Michael Totten has been to Lebanon several times and reported extensively on the Cedar Revolution and its aftermath. This wistful article sums up the feelings of many who have watched as Hezb'allah and their Iranian paymasters have undercut the desire for freedom and independence from the people since the beginning:
In the end, Nasrallah may not care what happens to Lebanon as much as he cares what happens to Lebanese Shias. As long as they are united around his militia and political party, he will continue to do whatever it takes to protect the organization - even if that means dragging the country into another civil war.
Nasrallah has far more enemies than friends in Lebanon, but that doesn't mean he can be defeated. The Israel Defense Force is the toughest and most sophisticated military force in the region, yet its soldiers were not able to crush Hezbollah in the July War of 2006, nor during their occupation of South Lebanon that lasted throughout the 1990's. Hezbollah's Lebanese enemies are the weakest in the region. No one should expect them to fare better than the Israelis.
Still, Hezbollah is a guerrilla army, not an occupation force. Counterinsurgency is not in its toolbox. Hassan Nasrallah will have a rude awakening if he tries to emulate Hamas in Gaza and seize the whole country. "No victor, no vanquished" is the rule Lebanese live by in both politics and war, and every faction that has ever tried to dominate Lebanon has learned it the hard way. Whether Nasrallah has learned this near-iron law from the mistakes of others isn't yet clear, but the stiff resistance his men faced in the Chouf, and the recent ominous threats from radical Sunnis, should give him pause at the least. Fifteen years of civil war (1975 to 1990) proved that no one in Lebanon is strong enough to hold the country together or utterly defeat their enemies.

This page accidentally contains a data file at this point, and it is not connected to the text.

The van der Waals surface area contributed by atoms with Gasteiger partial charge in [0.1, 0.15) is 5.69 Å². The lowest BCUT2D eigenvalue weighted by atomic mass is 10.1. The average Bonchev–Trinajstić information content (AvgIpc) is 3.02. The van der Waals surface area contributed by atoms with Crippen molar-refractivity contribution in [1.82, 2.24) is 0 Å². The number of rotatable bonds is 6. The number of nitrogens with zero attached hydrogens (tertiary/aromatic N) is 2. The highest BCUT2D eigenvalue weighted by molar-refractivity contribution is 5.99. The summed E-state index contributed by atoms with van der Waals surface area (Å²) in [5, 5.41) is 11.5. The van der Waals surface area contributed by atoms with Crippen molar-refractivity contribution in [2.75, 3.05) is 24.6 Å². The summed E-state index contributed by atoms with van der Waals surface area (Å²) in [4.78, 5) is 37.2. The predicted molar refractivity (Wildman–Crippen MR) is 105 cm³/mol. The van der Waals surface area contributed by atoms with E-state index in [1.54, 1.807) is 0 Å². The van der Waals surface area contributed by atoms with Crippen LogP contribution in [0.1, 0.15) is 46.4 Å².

Nasrallah can bully the Lebanese government and render it effectively obsolete, at least on foreign policy questions, but he cannot conquer and administer the entire country himself. Unless the Syrian military returns in full force, Lebanon's future will not be one of dictatorship. Its future most likely will resemble its past--a grim stalemate of schism and internal war.